Kate: What do most people get wrong about the topic of self-harm?

Aoife: I think it gets lumped in a lot of the time with suicide. Someone can obviously be struggling with suicidal thoughts and self-harm at the same time, but they’re different things and one doesn’t necessarily lead to the other. I think self-harm can also often be seen as attention-seeking, when more often than not it’s actually a sign of someone hiding away and trying to deal with something on their own. Hurting yourself becomes a coping mechanism, and recovery is about trying to find the root of the problem and other ways to channel what you’re feeling. 

Kate: Have you seen many examples of art where self-harm is dealt with sensitively and creatively?

Aoife: Definitely not. I’ve seen it used to shock audiences- a character pulls a knife, or is covered in scars, or there’s lots of blood, etc. But I’ve yet to see someone unpack what is really going on. 

Kate: Who is the intended audience for Scratches? Might the show be triggering for those who have a history of self-harm?

Aoife: We’ve been very mindful in developing the play as sensitively as we can, and we’ve consulted various charities and guidelines for advice on how to present some quite difficult material. There’s no late-entry cut off point, so people are free to leave and return during the show as they see fit, and we’ve been inspired by the Royal Court, New Diorama and Clean Break in providing our audiences with a digital resource pack.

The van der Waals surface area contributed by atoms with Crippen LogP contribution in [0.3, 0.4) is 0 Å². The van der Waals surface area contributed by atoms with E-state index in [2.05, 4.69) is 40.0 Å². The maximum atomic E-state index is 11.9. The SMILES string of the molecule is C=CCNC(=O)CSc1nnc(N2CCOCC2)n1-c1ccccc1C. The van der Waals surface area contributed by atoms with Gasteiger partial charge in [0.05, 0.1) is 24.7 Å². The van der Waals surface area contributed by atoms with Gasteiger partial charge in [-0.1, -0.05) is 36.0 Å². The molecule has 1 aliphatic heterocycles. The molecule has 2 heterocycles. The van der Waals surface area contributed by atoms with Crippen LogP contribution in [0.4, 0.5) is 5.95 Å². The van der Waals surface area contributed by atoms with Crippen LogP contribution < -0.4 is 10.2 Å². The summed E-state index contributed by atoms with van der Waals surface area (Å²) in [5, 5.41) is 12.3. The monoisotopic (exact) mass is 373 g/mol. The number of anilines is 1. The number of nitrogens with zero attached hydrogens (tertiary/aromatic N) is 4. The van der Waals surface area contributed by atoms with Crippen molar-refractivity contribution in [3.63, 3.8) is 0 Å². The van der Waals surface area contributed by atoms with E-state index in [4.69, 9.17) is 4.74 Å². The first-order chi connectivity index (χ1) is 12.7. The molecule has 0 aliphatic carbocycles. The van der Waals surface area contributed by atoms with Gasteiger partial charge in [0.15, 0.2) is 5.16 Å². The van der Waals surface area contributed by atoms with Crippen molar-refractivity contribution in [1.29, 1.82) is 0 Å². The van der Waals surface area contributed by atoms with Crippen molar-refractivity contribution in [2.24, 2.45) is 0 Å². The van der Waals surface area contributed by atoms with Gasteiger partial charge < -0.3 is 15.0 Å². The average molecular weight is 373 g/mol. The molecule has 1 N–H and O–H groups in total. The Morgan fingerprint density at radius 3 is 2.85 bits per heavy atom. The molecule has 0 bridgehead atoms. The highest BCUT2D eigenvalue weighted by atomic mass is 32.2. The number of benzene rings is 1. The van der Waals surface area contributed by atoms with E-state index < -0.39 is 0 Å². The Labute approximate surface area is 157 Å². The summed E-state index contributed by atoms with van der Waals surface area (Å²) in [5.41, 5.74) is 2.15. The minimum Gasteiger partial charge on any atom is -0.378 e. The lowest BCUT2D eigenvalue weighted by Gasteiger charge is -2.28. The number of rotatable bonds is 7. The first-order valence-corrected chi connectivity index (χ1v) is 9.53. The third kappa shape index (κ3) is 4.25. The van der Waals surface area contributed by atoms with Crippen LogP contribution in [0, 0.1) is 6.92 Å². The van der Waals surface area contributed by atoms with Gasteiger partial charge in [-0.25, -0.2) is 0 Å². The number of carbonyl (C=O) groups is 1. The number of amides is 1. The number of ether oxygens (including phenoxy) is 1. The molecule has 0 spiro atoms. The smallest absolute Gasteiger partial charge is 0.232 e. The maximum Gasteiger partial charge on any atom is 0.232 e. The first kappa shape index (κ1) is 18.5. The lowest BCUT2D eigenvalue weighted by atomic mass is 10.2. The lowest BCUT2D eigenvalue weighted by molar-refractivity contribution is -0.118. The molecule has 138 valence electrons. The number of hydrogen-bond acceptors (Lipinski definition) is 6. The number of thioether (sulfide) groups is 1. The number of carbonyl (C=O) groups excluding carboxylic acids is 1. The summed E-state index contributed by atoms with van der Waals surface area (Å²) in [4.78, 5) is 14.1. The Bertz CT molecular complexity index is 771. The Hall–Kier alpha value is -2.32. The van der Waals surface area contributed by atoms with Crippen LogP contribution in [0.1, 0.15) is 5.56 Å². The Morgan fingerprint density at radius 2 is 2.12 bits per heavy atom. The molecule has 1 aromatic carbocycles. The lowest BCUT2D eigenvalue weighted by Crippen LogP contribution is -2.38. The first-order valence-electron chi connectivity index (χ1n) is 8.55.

At the end of the day, I think it’s honestly up to someone to judge for themselves where they’re at with it. I remember when I was really struggling, I actually had a real desire to see someone talk about it, or deal with it, or to acknowledge it, but I can understand that someone else might find it very distressing. I can only assure people that we’re not here to shock or sensationalise, and we’re definitely not acting anything out. Scratches is for anyone who likes their mental health with a side of funny. 

Kate: What does healing look like to you?

Aoife: For me, healing looks like talking to friends and family, accepting when things aren’t perfect, growing into yourself over time, finding things that make you happy and also therapy. Good therapy. Lots of good therapy. I’m very privileged to have been able to access it, but it genuinely changed my life.